Restaurants in most towns generally offer only local cuisine – this is not really a matter of concern since it closely resembles West European food. Bucharest, the capital, has a variety of international cuisines – Mediterranean, French and Chinese. You’ll also find the familiar, international fast-food chains here.
Price-wise, these are marginally cheaper than local Romania restaurants. While the quality of food is of international standards, fast-food chains simply do not compare in terms of taste with what you can get in local restaurants. Go for the local fare – you’ll have an authentic and memorable meal at only slightly higher prices.
Vegetarians need not despair. Just ask for mancare de post. During Lent, most Romanians, who are devout Eastern Orthodox Christians, eat food that does not contain any animal element, including dairy products. This dish, which literally means ‘fit to be eaten during religious fasting’, is available throughout the year. Do bear in mind, though, that Romanians are otherwise quite unfamiliar with vegetarianism. Asking for mancare de post outside the fasting period is quite likely to draw curious looks or plain disbelief!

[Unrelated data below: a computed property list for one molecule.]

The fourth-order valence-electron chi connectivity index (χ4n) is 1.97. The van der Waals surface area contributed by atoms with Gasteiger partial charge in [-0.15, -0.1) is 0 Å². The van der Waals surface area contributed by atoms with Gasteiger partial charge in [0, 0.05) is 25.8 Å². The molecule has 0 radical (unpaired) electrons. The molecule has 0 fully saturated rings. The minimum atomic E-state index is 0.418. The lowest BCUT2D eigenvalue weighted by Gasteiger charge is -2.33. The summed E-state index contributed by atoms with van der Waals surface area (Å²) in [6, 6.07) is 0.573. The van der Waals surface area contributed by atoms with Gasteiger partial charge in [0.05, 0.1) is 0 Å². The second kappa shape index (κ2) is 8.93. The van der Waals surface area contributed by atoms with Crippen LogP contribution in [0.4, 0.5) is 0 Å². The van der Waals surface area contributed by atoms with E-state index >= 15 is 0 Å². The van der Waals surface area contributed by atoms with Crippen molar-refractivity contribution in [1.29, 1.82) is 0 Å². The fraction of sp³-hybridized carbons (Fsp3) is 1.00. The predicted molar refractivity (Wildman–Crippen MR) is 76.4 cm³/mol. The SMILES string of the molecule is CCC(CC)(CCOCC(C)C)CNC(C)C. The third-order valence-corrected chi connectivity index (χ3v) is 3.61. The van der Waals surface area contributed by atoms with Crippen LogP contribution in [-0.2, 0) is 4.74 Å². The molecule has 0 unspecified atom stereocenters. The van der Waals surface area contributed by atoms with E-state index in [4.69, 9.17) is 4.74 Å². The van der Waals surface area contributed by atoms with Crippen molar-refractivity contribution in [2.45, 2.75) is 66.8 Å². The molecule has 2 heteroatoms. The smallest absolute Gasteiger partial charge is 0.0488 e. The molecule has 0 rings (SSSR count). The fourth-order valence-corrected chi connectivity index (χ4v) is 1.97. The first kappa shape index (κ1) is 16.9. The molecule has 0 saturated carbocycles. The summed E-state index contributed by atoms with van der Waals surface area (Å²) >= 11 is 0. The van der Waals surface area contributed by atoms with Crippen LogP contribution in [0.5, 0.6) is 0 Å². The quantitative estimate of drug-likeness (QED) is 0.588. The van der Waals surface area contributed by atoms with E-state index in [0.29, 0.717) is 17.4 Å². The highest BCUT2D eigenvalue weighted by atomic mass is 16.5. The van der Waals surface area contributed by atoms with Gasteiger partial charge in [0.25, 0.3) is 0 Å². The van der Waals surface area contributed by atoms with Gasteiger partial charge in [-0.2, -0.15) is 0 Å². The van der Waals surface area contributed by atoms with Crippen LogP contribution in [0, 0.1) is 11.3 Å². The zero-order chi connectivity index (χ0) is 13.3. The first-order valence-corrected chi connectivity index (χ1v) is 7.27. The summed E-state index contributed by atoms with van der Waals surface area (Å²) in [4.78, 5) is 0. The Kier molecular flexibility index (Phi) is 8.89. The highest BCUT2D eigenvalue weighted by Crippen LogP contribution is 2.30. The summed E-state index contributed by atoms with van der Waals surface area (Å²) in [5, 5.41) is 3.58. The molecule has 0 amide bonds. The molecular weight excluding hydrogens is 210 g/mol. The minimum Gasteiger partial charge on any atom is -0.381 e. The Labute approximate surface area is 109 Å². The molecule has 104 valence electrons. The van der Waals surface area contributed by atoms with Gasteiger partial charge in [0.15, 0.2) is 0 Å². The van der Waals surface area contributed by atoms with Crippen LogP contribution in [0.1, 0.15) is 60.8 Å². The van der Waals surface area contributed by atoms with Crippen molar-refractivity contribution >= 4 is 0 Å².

Eggs are a must for breakfast – hard or soft boiled, scrambled, fried or omelettes stuffed with fillings like cheese, mushrooms and ham. Visitors have the option of visiting relatively inexpensive self-service snack bars; otherwise, table service is the norm. Bars have no licensing hours.
In the large hotels in Romania, restaurants double up as nightclubs. Parisian-style cafes also abound.
If you’re interested in eco-tourism in Romania, you’ll thoroughly enjoy staying in a rural home. Food here consists of hearty, healthy, traditional fare. Agriculture in Romania still remains rooted in ancient ways of agriculture. This means farming is essentially organic in nature, completely devoid of chemicals and experiments in genetic modification. Animals, too, feed on lush, green grass and drink clear, spring water.